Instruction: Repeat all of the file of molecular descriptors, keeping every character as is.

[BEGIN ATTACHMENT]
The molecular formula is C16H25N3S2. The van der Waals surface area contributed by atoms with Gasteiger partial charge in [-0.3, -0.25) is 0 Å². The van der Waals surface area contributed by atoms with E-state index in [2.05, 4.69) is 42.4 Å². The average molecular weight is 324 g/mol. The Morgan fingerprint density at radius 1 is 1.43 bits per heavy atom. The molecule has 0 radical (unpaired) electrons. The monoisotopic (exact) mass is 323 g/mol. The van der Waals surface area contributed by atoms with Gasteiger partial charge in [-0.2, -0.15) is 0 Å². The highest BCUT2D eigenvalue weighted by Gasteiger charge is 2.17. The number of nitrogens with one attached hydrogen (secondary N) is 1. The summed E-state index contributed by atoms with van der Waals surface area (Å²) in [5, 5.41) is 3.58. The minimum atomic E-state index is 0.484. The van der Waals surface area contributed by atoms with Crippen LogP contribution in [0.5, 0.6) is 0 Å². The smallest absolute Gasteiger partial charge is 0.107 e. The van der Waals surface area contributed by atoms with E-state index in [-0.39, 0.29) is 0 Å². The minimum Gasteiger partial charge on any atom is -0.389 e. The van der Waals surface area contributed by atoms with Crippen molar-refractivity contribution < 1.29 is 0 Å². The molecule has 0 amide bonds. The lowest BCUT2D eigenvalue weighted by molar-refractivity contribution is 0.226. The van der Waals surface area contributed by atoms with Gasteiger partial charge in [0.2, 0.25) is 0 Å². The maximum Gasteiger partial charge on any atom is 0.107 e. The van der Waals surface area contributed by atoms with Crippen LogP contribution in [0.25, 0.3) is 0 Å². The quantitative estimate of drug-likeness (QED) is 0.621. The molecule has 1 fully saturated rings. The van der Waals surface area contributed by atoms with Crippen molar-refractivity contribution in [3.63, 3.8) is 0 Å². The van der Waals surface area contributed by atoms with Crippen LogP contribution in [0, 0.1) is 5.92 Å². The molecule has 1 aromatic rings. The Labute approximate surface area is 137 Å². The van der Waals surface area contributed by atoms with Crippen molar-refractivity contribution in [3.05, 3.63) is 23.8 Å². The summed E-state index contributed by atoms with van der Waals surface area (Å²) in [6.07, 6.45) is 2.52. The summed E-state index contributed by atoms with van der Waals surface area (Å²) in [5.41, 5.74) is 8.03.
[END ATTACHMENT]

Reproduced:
The molecular formula is C16H25N3S2. The van der Waals surface area contributed by atoms with Gasteiger partial charge in [-0.3, -0.25) is 0 Å². The van der Waals surface area contributed by atoms with E-state index in [2.05, 4.69) is 42.4 Å². The average molecular weight is 324 g/mol. The Morgan fingerprint density at radius 1 is 1.43 bits per heavy atom. The molecule has 0 radical (unpaired) electrons. The monoisotopic (exact) mass is 323 g/mol. The van der Waals surface area contributed by atoms with Gasteiger partial charge in [-0.2, -0.15) is 0 Å². The highest BCUT2D eigenvalue weighted by Gasteiger charge is 2.17. The number of nitrogens with one attached hydrogen (secondary N) is 1. The summed E-state index contributed by atoms with van der Waals surface area (Å²) in [5, 5.41) is 3.58. The minimum atomic E-state index is 0.484. The van der Waals surface area contributed by atoms with Crippen LogP contribution in [0.5, 0.6) is 0 Å². The smallest absolute Gasteiger partial charge is 0.107 e. The van der Waals surface area contributed by atoms with E-state index in [-0.39, 0.29) is 0 Å². The minimum Gasteiger partial charge on any atom is -0.389 e. The van der Waals surface area contributed by atoms with Crippen molar-refractivity contribution < 1.29 is 0 Å². The molecule has 0 amide bonds. The lowest BCUT2D eigenvalue weighted by molar-refractivity contribution is 0.226. The van der Waals surface area contributed by atoms with Gasteiger partial charge in [0.2, 0.25) is 0 Å². The maximum Gasteiger partial charge on any atom is 0.107 e. The van der Waals surface area contributed by atoms with Crippen LogP contribution in [0.25, 0.3) is 0 Å². The quantitative estimate of drug-likeness (QED) is 0.621. The molecule has 1 fully saturated rings. The van der Waals surface area contributed by atoms with Crippen molar-refractivity contribution in [3.63, 3.8) is 0 Å². The van der Waals surface area contributed by atoms with Crippen LogP contribution in [0, 0.1) is 5.92 Å². The molecule has 1 aromatic rings. The Labute approximate surface area is 137 Å². The van der Waals surface area contributed by atoms with Crippen molar-refractivity contribution in [3.05, 3.63) is 23.8 Å². The summed E-state index contributed by atoms with van der Waals surface area (Å²) in [6.07, 6.45) is 2.52. The summed E-state index contributed by atoms with van der Waals surface area (Å²) in [5.41, 5.74) is 8.03.